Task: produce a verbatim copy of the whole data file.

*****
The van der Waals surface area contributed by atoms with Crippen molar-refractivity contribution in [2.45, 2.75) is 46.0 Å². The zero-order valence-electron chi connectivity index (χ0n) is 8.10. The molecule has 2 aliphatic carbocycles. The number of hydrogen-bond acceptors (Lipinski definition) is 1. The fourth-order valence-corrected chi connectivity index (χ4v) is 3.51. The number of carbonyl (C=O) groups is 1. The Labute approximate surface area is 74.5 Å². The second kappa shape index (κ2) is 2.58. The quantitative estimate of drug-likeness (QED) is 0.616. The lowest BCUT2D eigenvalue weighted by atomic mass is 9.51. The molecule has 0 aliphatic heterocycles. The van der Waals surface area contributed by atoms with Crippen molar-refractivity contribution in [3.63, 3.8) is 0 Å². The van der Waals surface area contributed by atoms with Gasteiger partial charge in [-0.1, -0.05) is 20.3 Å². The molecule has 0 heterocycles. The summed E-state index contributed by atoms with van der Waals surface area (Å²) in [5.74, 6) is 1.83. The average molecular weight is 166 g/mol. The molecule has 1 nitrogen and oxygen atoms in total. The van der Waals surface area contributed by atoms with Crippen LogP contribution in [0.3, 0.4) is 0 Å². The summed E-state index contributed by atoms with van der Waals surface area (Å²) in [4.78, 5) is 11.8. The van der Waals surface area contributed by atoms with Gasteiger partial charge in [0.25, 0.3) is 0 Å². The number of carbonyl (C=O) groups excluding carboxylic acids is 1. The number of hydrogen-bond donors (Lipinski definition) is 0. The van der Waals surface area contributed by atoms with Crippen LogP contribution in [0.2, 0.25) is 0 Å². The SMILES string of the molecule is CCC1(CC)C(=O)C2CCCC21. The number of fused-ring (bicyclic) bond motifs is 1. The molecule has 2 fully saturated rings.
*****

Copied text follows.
The van der Waals surface area contributed by atoms with Crippen molar-refractivity contribution in [2.45, 2.75) is 46.0 Å². The zero-order valence-electron chi connectivity index (χ0n) is 8.10. The molecule has 2 aliphatic carbocycles. The number of hydrogen-bond acceptors (Lipinski definition) is 1. The fourth-order valence-corrected chi connectivity index (χ4v) is 3.51. The number of carbonyl (C=O) groups is 1. The Labute approximate surface area is 74.5 Å². The second kappa shape index (κ2) is 2.58. The quantitative estimate of drug-likeness (QED) is 0.616. The lowest BCUT2D eigenvalue weighted by atomic mass is 9.51. The molecule has 0 aliphatic heterocycles. The van der Waals surface area contributed by atoms with Crippen molar-refractivity contribution in [3.63, 3.8) is 0 Å². The van der Waals surface area contributed by atoms with Gasteiger partial charge in [-0.1, -0.05) is 20.3 Å². The molecule has 0 heterocycles. The summed E-state index contributed by atoms with van der Waals surface area (Å²) in [5.74, 6) is 1.83. The average molecular weight is 166 g/mol. The molecule has 1 nitrogen and oxygen atoms in total. The van der Waals surface area contributed by atoms with Crippen LogP contribution in [0.3, 0.4) is 0 Å². The summed E-state index contributed by atoms with van der Waals surface area (Å²) in [4.78, 5) is 11.8. The van der Waals surface area contributed by atoms with Gasteiger partial charge in [0.25, 0.3) is 0 Å². The number of carbonyl (C=O) groups excluding carboxylic acids is 1. The number of hydrogen-bond donors (Lipinski definition) is 0. The van der Waals surface area contributed by atoms with Crippen LogP contribution in [0.2, 0.25) is 0 Å². The SMILES string of the molecule is CCC1(CC)C(=O)C2CCCC21. The number of fused-ring (bicyclic) bond motifs is 1. The molecule has 2 fully saturated rings.